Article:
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150th Anniversary of the 15th Amendment
Teaching materials and guides on the 15th Amendment’s significance in 2020 — its 150th anniversary and an election year.
The 150th anniversary of the 15th Amendment is in 2020, also an election year. This is an ideal time to teach about the long history of the struggle for voting rights and contemporary issues in voting. Toward that end, here is a collection of background readings and resources for the classroom on the 15th Amendment. The Zinn Education Project is partnering with Color of Change on a campaign to teach about voting rights — in history and today — on this 150th anniversary of the 15th Amendment. We offer a voting rights toolkit and a three-lesson voting rights unit. We are also offering mini-grants for classroom and school commemorations of the 15th Amendment.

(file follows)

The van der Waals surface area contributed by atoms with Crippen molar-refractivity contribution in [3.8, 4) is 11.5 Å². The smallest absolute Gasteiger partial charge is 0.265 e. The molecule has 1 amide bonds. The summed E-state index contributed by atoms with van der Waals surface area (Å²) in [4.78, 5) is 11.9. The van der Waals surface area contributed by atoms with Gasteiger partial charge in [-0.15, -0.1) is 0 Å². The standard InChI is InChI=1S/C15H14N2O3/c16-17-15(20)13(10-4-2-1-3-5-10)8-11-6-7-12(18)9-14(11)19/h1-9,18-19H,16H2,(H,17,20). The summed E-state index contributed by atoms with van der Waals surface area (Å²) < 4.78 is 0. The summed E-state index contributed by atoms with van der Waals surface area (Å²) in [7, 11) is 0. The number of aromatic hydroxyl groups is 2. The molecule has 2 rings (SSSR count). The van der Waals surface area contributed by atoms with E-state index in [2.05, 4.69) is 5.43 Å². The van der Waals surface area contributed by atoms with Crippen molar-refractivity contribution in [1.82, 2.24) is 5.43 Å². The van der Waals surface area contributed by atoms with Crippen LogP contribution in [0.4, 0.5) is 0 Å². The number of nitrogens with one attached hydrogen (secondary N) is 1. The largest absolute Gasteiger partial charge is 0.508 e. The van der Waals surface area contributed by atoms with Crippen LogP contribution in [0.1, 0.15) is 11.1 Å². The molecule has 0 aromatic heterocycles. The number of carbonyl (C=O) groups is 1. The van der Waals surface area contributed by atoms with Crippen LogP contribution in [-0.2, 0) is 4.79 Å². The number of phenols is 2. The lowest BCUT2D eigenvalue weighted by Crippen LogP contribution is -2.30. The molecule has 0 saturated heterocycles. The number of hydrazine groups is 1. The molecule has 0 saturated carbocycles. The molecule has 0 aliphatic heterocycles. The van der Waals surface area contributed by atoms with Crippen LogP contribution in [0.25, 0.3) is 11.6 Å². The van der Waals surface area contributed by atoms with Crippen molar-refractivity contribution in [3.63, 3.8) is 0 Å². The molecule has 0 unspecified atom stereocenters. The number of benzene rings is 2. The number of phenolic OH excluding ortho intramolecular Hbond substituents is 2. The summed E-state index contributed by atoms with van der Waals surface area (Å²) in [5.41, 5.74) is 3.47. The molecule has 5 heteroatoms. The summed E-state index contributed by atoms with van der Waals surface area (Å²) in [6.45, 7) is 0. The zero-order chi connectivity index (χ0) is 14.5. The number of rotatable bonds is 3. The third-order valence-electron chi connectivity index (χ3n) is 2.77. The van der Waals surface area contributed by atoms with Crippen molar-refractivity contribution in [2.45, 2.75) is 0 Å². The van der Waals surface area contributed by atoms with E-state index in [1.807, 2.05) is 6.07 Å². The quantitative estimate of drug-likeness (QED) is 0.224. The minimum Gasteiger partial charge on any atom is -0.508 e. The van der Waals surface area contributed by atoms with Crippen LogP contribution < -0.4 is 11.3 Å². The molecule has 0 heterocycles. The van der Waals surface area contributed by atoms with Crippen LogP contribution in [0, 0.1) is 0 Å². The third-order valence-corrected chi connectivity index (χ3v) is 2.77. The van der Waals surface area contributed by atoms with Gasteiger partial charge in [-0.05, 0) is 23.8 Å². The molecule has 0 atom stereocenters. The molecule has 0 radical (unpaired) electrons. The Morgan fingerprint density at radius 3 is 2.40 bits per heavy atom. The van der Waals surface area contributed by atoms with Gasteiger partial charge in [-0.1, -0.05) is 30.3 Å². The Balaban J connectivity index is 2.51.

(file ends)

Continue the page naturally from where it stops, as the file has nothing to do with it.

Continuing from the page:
What is the 15 th Amendment?
The 15th Amendment — the third and final amendment to the U.S. Constitution during the Reconstruction Era — was adopted to protect the freedoms outlined in the 13th and 14th Amendments.
“The right of citizens of the United States to vote shall not be denied or abridged by the United States or by any State on account of race, color, or previous condition of servitude.” (U.S. Constitution. Amendment XV, Section 1. 1870.)
In 1870, two years after the 14th Amendment was ratified, Congress and the states responded to another round of racial violence in the South by providing additional constitutional protection for the Black electorate. The 15th Amendment declared that the right of U.S. citizens to vote could “not be abridged or denied” by any state” on account of race, color, or previous condition of servitude.” The 14th and 15th Amendments — sporadically enforced until 1876 (the end of Reconstruction), then rarely enforced until 1954 (the Brown v. Board of Education school desegregation decision by the Supreme Court) — provided the legal foundation for the civil rights movement of the 1950s, 1960s, and 1970s. They are part of the enduring constitutional legacy of Reconstruction.